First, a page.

The Justice Department is urging states and localities to apply the same rules to George Floyd protests as they would to people opposing coronavirus lockdowns and those wanting to hold religious gatherings.
The DOJ intervened in several state and local matters this week, advocating the same protections under the First Amendment be applied to all matters of political protest and religious services.
In California, the Justice Department filed a friend-of-the-court brief in the U.S. Court of Appeals for the Ninth Circuit in support of a lawsuit raised by two individuals, Ron Givens and Christine Bish, seeking to hold peaceful in-person protests of 500 to 1,000 people, with social distancing, on the grounds of the California State Capitol Building.
Givens, a firearm instructor, has been seeking to hold a protest at the California capitol objecting to the state’s delay, due to the COVID-19 outbreak, in conducting background checks for gun purchasers.
Bish, a candidate for the U.S. House of Representatives in the 2020 general election, also wishes to organize a protest relating to the state’s response to the outbreak of the novel coronavirus pandemic.
In the brief, the Justice Department wrote that the district court wrongfully denied Givens and Bish’ request for injunctive relief against California’s total ban on peaceful protests, noting that while states have broad authority to protect the public during the COVID-19 pandemic, the First Amendment “does not give them carte blanche to ban peaceful public protests and rallies.”
The DOJ added in its brief that “Floyd’s tragic killing has shown the importance of peaceful public protests to maintaining our civic fabric.”
“The First Amendment does not allow California to selectively enforce its protest rules by allowing large gatherings of over 100—often without permits—in response to the Floyd tragedy, and at the same time, apply tougher rules to other protests, such as those by Givens and Bish,” a DOJ official told Fox News Friday.
Meanwhile, the Justice Department on Thursday also sent a letter to Montgomery County Maryland executives expressing First Amendment concerns regarding county orders.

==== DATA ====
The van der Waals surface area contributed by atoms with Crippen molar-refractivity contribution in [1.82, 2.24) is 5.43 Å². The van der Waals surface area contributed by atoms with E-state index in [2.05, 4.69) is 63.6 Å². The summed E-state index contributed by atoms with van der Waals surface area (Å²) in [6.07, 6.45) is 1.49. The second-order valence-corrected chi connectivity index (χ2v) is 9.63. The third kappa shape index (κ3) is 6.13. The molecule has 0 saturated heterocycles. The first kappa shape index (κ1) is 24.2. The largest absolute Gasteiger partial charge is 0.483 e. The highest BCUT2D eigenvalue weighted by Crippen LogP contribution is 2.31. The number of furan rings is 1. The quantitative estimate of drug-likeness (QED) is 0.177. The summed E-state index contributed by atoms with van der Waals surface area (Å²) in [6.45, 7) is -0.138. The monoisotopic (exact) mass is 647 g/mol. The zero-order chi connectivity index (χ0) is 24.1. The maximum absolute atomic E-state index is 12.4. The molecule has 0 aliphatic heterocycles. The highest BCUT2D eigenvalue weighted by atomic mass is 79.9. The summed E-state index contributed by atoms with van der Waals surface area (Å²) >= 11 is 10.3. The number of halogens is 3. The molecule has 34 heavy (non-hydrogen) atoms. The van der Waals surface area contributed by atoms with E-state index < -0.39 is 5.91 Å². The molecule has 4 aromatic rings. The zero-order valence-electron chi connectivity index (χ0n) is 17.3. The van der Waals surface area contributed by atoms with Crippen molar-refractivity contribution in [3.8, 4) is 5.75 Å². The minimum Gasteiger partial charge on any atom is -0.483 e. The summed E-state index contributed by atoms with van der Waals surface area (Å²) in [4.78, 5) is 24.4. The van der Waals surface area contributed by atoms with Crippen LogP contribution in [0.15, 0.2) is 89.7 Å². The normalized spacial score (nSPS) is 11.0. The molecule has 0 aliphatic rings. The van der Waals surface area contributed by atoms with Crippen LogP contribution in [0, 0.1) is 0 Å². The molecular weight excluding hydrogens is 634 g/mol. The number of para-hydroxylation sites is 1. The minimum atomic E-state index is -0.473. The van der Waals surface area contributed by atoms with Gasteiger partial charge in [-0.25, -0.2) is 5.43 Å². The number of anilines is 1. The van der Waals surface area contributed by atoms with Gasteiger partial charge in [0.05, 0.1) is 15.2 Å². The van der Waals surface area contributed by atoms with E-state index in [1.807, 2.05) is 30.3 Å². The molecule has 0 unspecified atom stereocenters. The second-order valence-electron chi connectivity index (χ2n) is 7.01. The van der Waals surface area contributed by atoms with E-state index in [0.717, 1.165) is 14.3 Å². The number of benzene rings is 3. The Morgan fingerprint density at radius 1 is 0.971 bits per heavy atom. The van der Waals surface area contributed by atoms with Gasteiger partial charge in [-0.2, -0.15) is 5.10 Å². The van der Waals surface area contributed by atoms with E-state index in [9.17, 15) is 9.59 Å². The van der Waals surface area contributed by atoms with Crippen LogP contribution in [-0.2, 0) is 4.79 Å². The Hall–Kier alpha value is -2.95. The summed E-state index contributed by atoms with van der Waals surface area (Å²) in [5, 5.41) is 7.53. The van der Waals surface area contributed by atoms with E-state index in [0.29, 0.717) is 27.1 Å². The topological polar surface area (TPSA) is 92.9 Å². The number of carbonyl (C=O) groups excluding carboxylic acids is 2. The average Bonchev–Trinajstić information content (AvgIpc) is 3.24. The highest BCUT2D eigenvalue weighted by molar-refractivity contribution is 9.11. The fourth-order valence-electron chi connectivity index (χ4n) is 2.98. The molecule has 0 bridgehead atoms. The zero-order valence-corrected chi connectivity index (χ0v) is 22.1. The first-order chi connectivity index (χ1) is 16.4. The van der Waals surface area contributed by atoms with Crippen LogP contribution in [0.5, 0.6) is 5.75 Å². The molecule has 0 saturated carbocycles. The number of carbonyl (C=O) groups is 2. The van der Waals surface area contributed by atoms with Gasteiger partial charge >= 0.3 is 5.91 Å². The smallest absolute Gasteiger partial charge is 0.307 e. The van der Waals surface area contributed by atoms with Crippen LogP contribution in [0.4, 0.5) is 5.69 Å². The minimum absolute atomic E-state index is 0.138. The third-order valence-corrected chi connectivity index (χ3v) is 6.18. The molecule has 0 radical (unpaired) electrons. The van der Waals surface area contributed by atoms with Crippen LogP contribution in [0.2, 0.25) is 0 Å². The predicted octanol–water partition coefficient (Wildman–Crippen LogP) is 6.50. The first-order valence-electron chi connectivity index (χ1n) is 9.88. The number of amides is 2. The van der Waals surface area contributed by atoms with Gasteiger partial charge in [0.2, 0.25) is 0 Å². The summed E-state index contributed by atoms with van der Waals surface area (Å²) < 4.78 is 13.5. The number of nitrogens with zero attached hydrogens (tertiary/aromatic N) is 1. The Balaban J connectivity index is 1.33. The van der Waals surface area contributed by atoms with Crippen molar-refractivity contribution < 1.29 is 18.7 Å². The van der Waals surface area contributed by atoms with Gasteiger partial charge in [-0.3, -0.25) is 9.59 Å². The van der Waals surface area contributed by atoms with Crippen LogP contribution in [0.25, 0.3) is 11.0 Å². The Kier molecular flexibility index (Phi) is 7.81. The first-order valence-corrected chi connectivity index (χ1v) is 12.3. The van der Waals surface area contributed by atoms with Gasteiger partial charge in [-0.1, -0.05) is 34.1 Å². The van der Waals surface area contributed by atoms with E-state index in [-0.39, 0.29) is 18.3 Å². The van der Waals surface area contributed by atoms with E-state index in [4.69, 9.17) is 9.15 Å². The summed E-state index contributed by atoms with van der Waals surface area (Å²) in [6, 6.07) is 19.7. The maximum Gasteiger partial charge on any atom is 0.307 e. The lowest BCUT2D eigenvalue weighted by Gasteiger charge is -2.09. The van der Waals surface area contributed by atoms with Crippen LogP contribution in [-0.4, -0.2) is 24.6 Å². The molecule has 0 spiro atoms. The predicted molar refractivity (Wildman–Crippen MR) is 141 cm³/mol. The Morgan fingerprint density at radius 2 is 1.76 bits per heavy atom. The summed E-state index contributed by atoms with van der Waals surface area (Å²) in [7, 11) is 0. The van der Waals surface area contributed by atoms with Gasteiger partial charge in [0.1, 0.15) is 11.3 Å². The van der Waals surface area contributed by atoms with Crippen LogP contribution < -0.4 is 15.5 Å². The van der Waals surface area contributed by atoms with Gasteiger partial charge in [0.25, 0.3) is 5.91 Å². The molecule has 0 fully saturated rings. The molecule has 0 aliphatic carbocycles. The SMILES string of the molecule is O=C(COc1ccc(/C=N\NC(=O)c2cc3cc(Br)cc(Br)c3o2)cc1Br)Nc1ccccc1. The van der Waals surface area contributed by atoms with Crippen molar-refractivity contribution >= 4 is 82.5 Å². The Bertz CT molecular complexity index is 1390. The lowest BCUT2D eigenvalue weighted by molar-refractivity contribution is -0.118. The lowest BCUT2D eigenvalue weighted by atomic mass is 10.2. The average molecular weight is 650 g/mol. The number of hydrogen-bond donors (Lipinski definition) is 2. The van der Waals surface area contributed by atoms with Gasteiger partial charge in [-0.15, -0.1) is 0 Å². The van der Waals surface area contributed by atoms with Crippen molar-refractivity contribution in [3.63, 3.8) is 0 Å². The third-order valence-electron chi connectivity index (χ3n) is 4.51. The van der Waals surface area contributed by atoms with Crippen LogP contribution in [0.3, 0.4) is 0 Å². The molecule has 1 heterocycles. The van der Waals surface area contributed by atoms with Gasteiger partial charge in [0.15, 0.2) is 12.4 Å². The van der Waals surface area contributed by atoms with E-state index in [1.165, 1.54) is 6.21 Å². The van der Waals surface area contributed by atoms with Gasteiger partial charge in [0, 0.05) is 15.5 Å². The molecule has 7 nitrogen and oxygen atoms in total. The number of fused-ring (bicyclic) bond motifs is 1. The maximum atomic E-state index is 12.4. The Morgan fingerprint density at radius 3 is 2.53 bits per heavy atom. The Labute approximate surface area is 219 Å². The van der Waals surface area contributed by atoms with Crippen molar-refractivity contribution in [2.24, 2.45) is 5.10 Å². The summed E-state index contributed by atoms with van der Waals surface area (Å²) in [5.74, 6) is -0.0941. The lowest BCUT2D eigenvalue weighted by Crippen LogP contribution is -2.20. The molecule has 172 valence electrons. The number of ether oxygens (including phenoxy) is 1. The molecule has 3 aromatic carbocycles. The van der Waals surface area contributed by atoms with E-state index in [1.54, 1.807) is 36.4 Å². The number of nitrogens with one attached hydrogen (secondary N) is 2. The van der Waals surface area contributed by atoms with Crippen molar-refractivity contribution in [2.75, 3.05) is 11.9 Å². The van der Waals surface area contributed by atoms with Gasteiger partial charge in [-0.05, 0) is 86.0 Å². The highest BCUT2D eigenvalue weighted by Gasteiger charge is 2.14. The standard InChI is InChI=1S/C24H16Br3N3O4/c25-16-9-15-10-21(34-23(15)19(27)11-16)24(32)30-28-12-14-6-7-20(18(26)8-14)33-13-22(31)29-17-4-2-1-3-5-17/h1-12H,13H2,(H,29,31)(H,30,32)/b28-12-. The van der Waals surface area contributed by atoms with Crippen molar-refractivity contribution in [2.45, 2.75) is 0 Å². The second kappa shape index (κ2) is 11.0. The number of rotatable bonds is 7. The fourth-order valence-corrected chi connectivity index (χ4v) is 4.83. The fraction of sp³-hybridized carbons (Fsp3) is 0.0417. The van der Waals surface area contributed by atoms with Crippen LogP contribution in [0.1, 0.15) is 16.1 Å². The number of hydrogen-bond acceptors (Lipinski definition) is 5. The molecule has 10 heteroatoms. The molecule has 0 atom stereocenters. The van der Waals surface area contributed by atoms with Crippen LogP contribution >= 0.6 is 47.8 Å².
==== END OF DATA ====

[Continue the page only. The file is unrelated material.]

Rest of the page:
The letter applauded local officials for allowing gatherings for political protest in response to the death of Minneapolis man George Floyd in police custody last month, but urged local officials to ensure that the county’s executive orders and enforcement of them also respect the rights of residents to practice their faith.
“During a crisis it is important for people of faith to be able to exercise their religion,” Assistant Attorney General for Civil Rights Eric Dreiband wrote. “Montgomery County has shown no good reason for not trusting congregants who promise to use care in worship the same way it trusts political protesters to do the same.”
Dreiband added that the DOJ “will continue to take action if states and localities infringe on the free exercise of religion or other civil liberties.”
The statements of interest marked the latest intervention by the DOJ in lawsuits against state coronavirus restrictions. In April, Attorney General William Barr announced an initiative directing officials to review coronavirus restrictions to ensure that civil liberties are not being violated.
In April, the DOJ intervened in a Mississippi church’s lawsuit by saying in a court filing that it “strongly suggests that the city’s actions target religious conduct” after the church sued police for ticketing congregants during a drive-in service amid coronavirus.
It sided with Temple Baptist Church in Greenville, Miss., after Greenville police officers began issuing $500 tickets to congregants who refused to leave a parking lot where the church was holding a drive-in service.
In the statement of interest, Attorney General William Barr said that the city “appears to have thereby singled churches out as the only essential service (as designated by the state of Mississippi) that may not operate despite following all CDC and state recommendations regarding social distancing.”
Meanwhile, President Trump last month threatened to “override” governors who refused to allow places of worship to open.